Why Niebuhr Now?
Barack Obama has called him “one of my favorite philosophers.” John McCain wrote that he is “a paragon of clarity about the costs of a good war.” Andrew Sullivan has said, “We need Niebuhr now more than ever.” For a theologian who died in 1971, Reinhold Niebuhr is maintaining a remarkably high profile in the twenty-first century.
In Why Niebuhr Now? acclaimed historian John Patrick Diggins tackles the complicated question of why, at a time of great uncertainty about America’s proper role in the world, leading politicians and thinkers are turning to Niebuhr for answers. Diggins begins by clearly and carefully working through Niebuhr’s theology, which focuses less on God’s presence than his absence—and the ways that absence abets the all-too-human sin of pride. He then shows how that theology informed Niebuhr’s worldview, leading him to be at the same time a strong opponent of fascism and communism and a leading advocate for humility and caution in foreign policy.
Turning to the present, Diggins highlights what he argues is a misuse of Niebuhr’s legacy on both the right and the left: while neoconservatives distort Niebuhr’s arguments to support their call for an endless war on terror in the name of stopping evil, many liberal interventionists conveniently ignore Niebuhr’s fundamental doubts about power. Ultimately, Niebuhr’s greatest lesson is that, while it is our duty to struggle for good, we must at the same time be wary of hubris, remembering the limits of our understanding.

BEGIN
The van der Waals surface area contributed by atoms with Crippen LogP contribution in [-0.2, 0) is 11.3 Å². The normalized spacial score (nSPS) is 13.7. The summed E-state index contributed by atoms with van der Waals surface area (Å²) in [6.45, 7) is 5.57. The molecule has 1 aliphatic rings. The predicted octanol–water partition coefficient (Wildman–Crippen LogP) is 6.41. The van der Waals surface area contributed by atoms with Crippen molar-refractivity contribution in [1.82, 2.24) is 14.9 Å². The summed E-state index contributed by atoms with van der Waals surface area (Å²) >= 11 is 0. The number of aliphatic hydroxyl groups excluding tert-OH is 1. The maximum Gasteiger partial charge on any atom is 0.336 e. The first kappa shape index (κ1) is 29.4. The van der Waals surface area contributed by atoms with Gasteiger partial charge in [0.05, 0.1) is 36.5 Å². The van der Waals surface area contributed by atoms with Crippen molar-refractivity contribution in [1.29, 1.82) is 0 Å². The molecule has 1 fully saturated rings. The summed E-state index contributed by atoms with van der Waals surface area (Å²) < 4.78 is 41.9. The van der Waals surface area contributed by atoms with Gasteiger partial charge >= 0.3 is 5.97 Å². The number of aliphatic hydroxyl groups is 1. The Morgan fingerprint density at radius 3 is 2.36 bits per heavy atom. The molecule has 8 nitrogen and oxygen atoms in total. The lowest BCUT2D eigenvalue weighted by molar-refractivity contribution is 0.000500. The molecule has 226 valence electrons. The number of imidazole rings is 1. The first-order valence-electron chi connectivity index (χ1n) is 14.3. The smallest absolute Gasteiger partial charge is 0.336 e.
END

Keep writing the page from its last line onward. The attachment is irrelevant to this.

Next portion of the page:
The final work from a distinguished writer who spent his entire career reflecting on America’s history and promise, Why Niebuhr Now? is a compact and perceptive book that will be the starting point for all future discussions of Niebuhr.
Introduction What We Can Learn from Reinhold Niebuhr
1 “Seek with Groans”: The Making of a Theologian
2 Religion: “A Recipe for Decadence”
3 The Closing of the European Mind
4 The Opening of the American Mind
5 The Cunning of American History
6 God Is Dead—Long Live Religion!
“It is a genuine blessing that John Patrick Diggins left us this brilliant reflection on Reinhold Niebuhr. In crisp and eloquent prose, his book explains as well as anything I have seen why we are experiencing a revival of our appreciation for Niebuhr—and, more importantly, why this is a very good thing. Diggins, like Niebuhr, always defied philosophical pigeonholing and, also like Niebuhr, never sought to evade the most difficult moral questions. If one may say so, this match of subject and author was made in heaven.”
“Like many an American thinker skilled at enduring maxims, Niebuhr faced and still faces the problem of being reduced to an aphorist for that quintessential American product: the higher form of greeting card. In his final work, Diggins does the best any scholar possibly could to rescue Niebuhr from that fate.”